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TV Crew Finds Debris at AF Jet Crash Site

August 12, 1986|DAVID HOLLEY | Times Staff Writer

One day after military restrictions were lifted on access to the site of a mystery jet crash, believed to be of a stealth fighter, a television reporting crew recovered small scraps of metal and plastic that apparently are part of the wreckage.

It was not clear Monday how significant the discovery might be. However, military officials said they do not believe that pieces that may still be at the site pose any risk of compromising national security.

After the July 11 crash in Sequoia National Forest, the Air Force declared the site and the airspace above it a "national security area," out of bounds to the press and public. Military officials have confirmed that the pilot was killed, but they have declined to identify the type of aircraft, the base from which it took off, its destination or its mission.

On Friday, a reporter and cameraman from KERO-TV Channel 23 in Bakersfield visited the site with an earth scientist and helicopter pilot, and in the space of about 20 minutes, each of the men gathered about a handful of apparent wreckage fragments.

"We were surprised--all of us--that there was so much material around," reporter Karl Schweitzer said. Each of the four men in his group used a plastic bag to gather up pieces, "like finding seashells on the beach," Schweitzer said.

"If the Air Force can lift the (restricted) designation and say it's all right for people to enter the area, I would hope that whatever they left behind is of no significance," he added.

The CBS affiliate reported its discovery in Friday newscasts. The helicopter pilot who took the crew to the site turned over some of the parts to the FBI on Saturday, and the rest were turned over to the Air Force Monday afternoon.

"If there was concern (about national security), they would obviously go back into the area again, which they are not planning on doing, to my knowledge," said Lt. Col. Jerry F. Guess, Edwards Air Force Base public relations director.

Guess said he went to KERO-TV on Monday to pick up the materials, because the reporters "found a small handful of parts" at the site and the accident investigation team wanted to examine them.

Air Force investigators who examined the crash site, 15 miles northeast of Bakersfield, "cleaned the area as thoroughly as they could," Guess said.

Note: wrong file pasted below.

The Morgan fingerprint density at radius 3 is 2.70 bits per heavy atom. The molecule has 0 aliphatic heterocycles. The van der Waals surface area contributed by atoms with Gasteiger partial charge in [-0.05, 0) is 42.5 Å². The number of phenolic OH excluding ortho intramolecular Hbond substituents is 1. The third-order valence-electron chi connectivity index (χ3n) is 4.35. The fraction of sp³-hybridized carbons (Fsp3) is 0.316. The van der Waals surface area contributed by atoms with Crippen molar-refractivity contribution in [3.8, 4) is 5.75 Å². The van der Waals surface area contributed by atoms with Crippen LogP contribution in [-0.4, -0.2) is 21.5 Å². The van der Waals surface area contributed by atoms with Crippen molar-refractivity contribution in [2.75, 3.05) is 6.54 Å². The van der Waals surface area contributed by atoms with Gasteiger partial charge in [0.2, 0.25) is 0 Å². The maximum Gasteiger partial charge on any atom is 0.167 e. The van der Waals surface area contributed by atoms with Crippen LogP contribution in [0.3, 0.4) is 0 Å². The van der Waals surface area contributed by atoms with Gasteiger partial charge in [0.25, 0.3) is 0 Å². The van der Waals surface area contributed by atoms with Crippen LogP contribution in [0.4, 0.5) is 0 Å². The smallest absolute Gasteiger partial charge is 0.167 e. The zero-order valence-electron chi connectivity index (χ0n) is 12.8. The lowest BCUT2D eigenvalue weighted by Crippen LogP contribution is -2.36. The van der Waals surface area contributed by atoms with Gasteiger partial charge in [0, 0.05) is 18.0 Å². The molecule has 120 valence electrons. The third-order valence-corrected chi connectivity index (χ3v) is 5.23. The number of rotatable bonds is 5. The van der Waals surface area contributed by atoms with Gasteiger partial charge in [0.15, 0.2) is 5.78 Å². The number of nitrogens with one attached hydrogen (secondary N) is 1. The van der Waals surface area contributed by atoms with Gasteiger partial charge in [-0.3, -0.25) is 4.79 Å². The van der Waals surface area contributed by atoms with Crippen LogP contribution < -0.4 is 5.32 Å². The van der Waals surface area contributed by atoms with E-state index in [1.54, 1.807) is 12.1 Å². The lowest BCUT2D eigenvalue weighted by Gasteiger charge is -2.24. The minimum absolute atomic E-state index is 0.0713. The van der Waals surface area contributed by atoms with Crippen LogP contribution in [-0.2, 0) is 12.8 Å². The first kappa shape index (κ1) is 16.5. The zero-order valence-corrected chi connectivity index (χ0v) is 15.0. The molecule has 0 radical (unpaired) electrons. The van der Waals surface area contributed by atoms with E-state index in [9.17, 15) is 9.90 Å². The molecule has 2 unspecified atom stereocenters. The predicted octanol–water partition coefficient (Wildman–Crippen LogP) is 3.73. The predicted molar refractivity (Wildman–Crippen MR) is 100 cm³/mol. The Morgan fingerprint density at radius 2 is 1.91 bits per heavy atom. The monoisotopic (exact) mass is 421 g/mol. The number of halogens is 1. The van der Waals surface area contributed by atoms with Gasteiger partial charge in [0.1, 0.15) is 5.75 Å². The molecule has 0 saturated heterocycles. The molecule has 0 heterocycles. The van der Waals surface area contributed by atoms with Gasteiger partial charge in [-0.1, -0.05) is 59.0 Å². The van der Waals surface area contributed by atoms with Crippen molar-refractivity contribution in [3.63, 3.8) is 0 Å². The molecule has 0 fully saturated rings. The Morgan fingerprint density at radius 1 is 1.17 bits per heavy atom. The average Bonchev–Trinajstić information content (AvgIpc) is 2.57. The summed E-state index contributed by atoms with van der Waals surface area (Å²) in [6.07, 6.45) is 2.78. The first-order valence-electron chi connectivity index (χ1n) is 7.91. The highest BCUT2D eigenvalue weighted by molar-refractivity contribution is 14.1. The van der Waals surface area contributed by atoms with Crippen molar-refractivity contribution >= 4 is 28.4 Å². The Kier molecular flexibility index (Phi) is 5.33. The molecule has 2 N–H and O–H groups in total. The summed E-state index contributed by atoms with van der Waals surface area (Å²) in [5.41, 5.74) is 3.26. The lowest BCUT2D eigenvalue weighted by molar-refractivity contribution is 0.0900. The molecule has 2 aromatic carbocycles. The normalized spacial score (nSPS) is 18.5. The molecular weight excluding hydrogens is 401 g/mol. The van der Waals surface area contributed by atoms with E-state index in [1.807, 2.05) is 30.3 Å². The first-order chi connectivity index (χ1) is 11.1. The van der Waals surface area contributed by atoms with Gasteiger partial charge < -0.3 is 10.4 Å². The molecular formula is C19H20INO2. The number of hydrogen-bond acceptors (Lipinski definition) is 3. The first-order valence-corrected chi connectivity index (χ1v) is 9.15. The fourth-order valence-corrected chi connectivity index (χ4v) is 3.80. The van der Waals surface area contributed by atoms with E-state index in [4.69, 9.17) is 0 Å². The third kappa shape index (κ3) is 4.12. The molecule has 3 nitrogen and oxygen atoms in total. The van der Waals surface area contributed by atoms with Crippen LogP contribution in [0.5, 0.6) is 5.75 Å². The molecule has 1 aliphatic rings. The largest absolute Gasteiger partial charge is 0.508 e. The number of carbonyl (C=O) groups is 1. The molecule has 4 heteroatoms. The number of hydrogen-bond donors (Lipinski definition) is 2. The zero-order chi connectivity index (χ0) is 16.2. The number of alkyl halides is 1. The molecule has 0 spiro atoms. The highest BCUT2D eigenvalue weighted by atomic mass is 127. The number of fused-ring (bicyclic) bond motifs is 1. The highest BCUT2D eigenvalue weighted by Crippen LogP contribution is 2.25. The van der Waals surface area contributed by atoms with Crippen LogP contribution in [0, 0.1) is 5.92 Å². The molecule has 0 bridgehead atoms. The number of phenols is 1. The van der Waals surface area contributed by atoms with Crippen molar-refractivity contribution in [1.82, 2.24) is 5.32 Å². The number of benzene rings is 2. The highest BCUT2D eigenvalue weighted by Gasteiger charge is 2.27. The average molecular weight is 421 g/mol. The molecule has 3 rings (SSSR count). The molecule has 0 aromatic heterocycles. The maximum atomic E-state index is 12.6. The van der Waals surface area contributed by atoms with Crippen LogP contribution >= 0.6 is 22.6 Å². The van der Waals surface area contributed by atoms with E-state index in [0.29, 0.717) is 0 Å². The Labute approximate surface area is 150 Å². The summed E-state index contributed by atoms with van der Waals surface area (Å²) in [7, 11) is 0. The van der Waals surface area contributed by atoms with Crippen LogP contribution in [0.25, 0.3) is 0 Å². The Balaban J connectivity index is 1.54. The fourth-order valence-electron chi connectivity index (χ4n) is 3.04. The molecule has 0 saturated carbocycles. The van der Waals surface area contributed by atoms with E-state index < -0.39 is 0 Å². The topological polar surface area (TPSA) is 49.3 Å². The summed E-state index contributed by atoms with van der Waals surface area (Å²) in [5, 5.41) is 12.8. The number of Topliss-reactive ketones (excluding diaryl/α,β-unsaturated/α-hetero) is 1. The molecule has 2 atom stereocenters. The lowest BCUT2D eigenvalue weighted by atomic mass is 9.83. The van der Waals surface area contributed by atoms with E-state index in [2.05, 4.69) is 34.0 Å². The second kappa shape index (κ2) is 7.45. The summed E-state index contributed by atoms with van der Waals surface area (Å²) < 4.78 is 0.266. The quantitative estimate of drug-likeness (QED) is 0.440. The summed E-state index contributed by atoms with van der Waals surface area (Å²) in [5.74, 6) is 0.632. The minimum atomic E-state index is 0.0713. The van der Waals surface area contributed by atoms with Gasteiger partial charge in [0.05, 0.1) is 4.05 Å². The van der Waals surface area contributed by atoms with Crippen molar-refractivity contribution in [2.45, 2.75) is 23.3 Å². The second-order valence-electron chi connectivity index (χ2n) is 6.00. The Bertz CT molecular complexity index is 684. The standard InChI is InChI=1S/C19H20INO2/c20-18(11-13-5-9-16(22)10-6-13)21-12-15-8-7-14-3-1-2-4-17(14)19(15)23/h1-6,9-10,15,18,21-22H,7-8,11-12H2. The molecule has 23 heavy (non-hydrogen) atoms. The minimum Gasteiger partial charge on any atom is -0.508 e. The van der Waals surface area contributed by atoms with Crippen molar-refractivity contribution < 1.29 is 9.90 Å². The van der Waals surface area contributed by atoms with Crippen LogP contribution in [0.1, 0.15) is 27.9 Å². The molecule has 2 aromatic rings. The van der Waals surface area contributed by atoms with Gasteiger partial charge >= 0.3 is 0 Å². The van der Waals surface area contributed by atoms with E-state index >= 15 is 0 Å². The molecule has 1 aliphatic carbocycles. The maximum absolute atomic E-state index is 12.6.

"They may have overlooked a few pieces . . . or there may have been some pieces lying around they thought were insignificant to the investigation," he said.

Congressional sources in Washington have said the downed craft was apparently an F-19 stealth fighter built by Lockheed, incorporating the latest electronic technology and aerodynamic design intended to make detection by radar and infrared devices difficult, if not impossible.

Restrictions on access to the site were lifted Thursday afternoon, and a press conference attended by Bakersfield-area reporters was held more than one mile from the site, but no reporters visited the site that day.

Friday morning, KERO-TV reporter Schweitzer flew in by helicopter with a cameraman and an earth scientist equipped with radiation detection equipment. They found no radiation but discovered scraps of what appeared to be wreckage from the plane scattered around the site, which was marked by a U.S. flag in memory of the dead pilot.

The pilot of the ill-fated aircraft has been identified as Air Force Maj. Ross E. Mulhare, 35, of River Edge, N.J. He was based at Nellis Air Force Base in Nevada.

Schweitzer said they found pieces of plastic, pieces of what appeared to be circuit boards and pieces of metal, including flat pieces, twisted pieces and "a piece of shiny metal shaped like a nozzle." Some pieces were painted green; others were white.

Schweitzer estimated that the total material gathered by the four men in about 20 minutes comprised two double-handfuls of parts, most no more than one inch in size, the largest about 2 1/2 inches by 1 inch. One piece, about the size of a thumbnail, had printed on it the words "Minox" and "Made in France," Schweitzer said.

He said that he did not know how much remained at the site but the reporting team "probably got the majority of good stuff on the surface in this one area."

David Richards, the helicopter pilot who flew in the news team to the site, estimated that at a maximum, "a bushel basketful" of wreckage scraps might remain there. He said pieces he saw included what appeared to be stainless steel nuts and tubing, chunks of lightweight but durable metal and composite materials.

Richards said that after he was contacted Saturday by someone identifying himself as with the Air Force, he telephoned the FBI and turned over the materials he had gathered to that agency.

"I didn't want to inadvertently turn it over to any foreign agents," Richards said. "I wanted to be safe. Another thing is I trust the FBI. . . ."

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